Even though cashews are not technically nuts, we use them as such.   Cashews are rich in nutrients, antioxidants, healthy fats, plant protein, and fiber; they may be used interchangeably with other nuts in a variety of culinary applications, including trail mix, stir-fries, granola, nut butter, and nut dairy products.  Like most nuts, cashews may also help improve overall health. They’ve been linked to benefits like weight loss by boosting metabolism, improving blood sugar control, strengthening the immune system, and a contributing to heart health.

Cashews are generally a safe addition to most diets.  One should keep in mind that roasted or salted cashews contain added oils or salt. For this reason, it may be best to opt for unsalted, dry roasted instead.  People with tree nut allergies should avoid them as they are classified as tree nuts along with Brazil nuts, pecans, pistachios, walnuts and hazelnuts.  Some people have trouble with bloating; soaking nuts overnight will help with nutrient absorption and digestibility.  When eaten in large quantities, cashews can cause kidney damage due to a relatively high oxalate content.  However, in moderation (true of all nuts), such is not likely.  One serving of cashews is 1 ounce and contains about 18 nuts, 157 calories, and about 9 grams of carbohydrate largely in the form of starch1.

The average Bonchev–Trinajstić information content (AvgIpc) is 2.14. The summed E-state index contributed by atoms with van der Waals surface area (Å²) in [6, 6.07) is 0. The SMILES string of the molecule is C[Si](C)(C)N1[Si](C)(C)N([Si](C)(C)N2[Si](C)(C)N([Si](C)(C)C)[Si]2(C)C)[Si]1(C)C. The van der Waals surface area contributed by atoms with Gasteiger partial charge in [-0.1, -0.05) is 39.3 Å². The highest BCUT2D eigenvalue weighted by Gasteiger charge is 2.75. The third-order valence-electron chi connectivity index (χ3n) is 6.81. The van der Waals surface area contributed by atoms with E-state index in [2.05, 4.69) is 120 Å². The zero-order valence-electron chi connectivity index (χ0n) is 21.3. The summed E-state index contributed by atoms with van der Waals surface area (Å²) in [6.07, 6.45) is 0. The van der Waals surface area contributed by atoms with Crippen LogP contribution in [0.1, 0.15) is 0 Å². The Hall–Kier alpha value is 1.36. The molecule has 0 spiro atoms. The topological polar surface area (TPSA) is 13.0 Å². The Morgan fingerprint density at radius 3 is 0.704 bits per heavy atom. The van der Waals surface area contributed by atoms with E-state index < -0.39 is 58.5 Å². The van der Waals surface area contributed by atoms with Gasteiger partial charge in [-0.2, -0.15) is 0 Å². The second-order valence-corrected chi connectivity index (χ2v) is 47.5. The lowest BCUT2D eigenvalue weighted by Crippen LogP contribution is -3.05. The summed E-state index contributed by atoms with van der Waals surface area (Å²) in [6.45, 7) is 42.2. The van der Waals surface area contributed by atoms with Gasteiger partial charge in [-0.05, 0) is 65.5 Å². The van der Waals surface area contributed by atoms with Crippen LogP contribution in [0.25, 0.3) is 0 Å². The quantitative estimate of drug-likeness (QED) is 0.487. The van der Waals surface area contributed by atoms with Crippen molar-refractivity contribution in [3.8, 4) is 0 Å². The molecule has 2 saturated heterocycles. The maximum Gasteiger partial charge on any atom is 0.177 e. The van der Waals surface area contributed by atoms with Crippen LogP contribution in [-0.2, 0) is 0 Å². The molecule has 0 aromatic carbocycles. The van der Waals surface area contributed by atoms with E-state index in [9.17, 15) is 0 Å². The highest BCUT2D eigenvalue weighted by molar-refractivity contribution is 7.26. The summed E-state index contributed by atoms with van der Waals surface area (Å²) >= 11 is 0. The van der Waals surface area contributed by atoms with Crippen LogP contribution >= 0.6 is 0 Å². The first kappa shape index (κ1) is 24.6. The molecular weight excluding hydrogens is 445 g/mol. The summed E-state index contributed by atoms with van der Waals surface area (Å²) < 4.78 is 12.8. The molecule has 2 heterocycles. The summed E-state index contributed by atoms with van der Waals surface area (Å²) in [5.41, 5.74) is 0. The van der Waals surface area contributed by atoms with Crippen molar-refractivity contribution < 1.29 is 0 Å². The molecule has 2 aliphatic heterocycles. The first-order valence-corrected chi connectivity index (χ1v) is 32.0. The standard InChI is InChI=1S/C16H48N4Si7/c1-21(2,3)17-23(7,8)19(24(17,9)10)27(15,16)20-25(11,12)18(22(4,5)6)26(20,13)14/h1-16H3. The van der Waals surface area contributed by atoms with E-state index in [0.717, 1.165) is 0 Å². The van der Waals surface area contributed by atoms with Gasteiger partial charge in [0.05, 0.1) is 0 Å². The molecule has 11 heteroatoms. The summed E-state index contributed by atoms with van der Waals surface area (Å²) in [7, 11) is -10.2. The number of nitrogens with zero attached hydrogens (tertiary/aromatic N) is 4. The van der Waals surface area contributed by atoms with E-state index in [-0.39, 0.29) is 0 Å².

I am so glad the question about cashew nuts was asked!  I will continue to enjoy them but with a new and profound appreciation for the people who grow, harvest, and process them.

1 https://my.clevelandclinic.org/health/drugs/17283-nutrition-nuts–heart-health

Marlene Geiger

Marlene Geiger